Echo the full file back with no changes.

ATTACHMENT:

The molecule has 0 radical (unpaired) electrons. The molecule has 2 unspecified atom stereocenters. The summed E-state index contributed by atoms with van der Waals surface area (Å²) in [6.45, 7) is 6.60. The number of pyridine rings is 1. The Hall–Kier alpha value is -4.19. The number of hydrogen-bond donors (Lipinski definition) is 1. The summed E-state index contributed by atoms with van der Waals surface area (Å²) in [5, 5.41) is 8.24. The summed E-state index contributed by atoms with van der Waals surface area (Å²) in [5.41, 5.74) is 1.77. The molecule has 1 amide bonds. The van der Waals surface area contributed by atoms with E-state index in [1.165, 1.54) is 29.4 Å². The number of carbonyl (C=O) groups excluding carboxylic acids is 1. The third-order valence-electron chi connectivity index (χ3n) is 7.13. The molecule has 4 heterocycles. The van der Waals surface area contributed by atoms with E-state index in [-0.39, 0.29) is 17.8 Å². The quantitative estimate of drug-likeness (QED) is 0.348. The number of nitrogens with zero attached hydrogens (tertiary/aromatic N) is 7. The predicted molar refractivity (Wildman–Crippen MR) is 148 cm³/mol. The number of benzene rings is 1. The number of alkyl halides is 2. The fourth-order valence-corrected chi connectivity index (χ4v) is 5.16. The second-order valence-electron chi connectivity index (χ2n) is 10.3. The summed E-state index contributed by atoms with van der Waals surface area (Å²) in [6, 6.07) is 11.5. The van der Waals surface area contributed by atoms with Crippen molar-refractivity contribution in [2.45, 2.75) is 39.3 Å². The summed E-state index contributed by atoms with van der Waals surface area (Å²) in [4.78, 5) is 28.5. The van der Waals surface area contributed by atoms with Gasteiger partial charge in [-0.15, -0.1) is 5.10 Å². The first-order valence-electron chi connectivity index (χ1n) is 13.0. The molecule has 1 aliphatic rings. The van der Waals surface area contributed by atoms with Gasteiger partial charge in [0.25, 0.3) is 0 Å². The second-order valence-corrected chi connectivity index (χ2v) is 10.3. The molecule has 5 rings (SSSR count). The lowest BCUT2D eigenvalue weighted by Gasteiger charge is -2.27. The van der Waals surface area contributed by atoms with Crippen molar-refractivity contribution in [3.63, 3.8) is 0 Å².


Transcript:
The molecule has 0 radical (unpaired) electrons. The molecule has 2 unspecified atom stereocenters. The summed E-state index contributed by atoms with van der Waals surface area (Å²) in [6.45, 7) is 6.60. The number of pyridine rings is 1. The Hall–Kier alpha value is -4.19. The number of hydrogen-bond donors (Lipinski definition) is 1. The summed E-state index contributed by atoms with van der Waals surface area (Å²) in [5, 5.41) is 8.24. The summed E-state index contributed by atoms with van der Waals surface area (Å²) in [5.41, 5.74) is 1.77. The molecule has 1 amide bonds. The van der Waals surface area contributed by atoms with E-state index in [1.165, 1.54) is 29.4 Å². The number of carbonyl (C=O) groups excluding carboxylic acids is 1. The third-order valence-electron chi connectivity index (χ3n) is 7.13. The molecule has 4 heterocycles. The van der Waals surface area contributed by atoms with E-state index in [-0.39, 0.29) is 17.8 Å². The quantitative estimate of drug-likeness (QED) is 0.348. The number of nitrogens with zero attached hydrogens (tertiary/aromatic N) is 7. The predicted molar refractivity (Wildman–Crippen MR) is 148 cm³/mol. The number of benzene rings is 1. The number of alkyl halides is 2. The fourth-order valence-corrected chi connectivity index (χ4v) is 5.16. The second-order valence-electron chi connectivity index (χ2n) is 10.3. The summed E-state index contributed by atoms with van der Waals surface area (Å²) in [6, 6.07) is 11.5. The van der Waals surface area contributed by atoms with Crippen molar-refractivity contribution in [2.45, 2.75) is 39.3 Å². The summed E-state index contributed by atoms with van der Waals surface area (Å²) in [4.78, 5) is 28.5. The van der Waals surface area contributed by atoms with Gasteiger partial charge in [-0.15, -0.1) is 5.10 Å². The first-order valence-electron chi connectivity index (χ1n) is 13.0. The molecule has 1 aliphatic rings. The van der Waals surface area contributed by atoms with Gasteiger partial charge in [0.25, 0.3) is 0 Å². The second-order valence-corrected chi connectivity index (χ2v) is 10.3. The molecule has 5 rings (SSSR count). The lowest BCUT2D eigenvalue weighted by Gasteiger charge is -2.27. The van der Waals surface area contributed by atoms with Crippen molar-refractivity contribution in [3.63, 3.8) is 0 Å².